'Vichyssoise' is a thick soup made of boiled and puréed leeks, onions, potatoes, cream, and chicken stock. It is traditionally served cold but it can be eaten hot.

Recipes for soup made of pureed leeks and potatoes were common by the 19th century in France.

In 19th-century cookbooks, and still today, they are often named 'Potage Parmentier' or 'Potage a la Parmentier' after Antoine-Augustin Parmentier, the French nutritionist and scholar who popularized the use of potatoes in France in the 18th Century.

The French military cookbook of 1938 includes a recipe for 'Potage Parmentier for 100 men' using milk instead of cream but with proportions and directions that are similar to the recipe for 'Vichyssoise Soup' given later by Julia Child.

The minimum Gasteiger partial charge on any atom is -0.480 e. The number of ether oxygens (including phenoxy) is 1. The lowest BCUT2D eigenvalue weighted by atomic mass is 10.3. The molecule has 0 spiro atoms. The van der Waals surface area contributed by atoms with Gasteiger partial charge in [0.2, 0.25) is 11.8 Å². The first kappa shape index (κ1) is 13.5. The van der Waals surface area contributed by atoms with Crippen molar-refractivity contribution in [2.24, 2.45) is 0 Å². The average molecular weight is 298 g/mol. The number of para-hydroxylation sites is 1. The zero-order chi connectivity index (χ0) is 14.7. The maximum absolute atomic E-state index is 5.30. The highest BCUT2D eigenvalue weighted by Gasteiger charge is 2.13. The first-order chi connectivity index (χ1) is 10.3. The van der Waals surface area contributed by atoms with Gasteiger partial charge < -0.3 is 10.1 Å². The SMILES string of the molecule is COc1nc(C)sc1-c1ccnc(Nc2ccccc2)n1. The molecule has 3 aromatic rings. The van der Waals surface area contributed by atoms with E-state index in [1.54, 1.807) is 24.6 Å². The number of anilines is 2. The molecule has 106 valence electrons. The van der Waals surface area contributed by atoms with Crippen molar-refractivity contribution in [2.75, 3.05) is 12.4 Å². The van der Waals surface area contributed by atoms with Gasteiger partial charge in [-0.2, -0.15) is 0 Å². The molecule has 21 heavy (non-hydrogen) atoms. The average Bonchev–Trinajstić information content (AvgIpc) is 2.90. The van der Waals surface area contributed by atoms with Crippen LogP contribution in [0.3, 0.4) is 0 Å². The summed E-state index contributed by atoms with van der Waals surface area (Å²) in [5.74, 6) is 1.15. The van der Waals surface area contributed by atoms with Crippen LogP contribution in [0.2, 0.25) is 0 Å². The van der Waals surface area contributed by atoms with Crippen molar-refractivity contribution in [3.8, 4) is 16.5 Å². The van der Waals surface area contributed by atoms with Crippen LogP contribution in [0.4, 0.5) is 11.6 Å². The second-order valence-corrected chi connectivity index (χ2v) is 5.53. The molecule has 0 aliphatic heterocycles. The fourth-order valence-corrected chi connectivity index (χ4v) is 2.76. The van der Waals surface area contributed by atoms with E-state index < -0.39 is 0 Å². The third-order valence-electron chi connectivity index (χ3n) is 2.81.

The origins of the name 'Vichyssoise' are a subject of debate among culinary historians; one version of the story is that Louis XV of France was afraid of being poisoned and had so many servants taste the potato leek soup that, by the time he tried it, the soup was cold, and since he enjoyed it that way it became a cold soup.

Julia Child called it "an American invention", whereas others observe that "the origin of the soup is questionable in whether it's genuinely French or an American creation".

Louis Diat, a French chef at the Ritz-Carlton in New York City who grew up in Montmarault in the Allier department near the spa resort town of Vichy, is most often credited with its reinvention.

More Info: en.wikipedia.org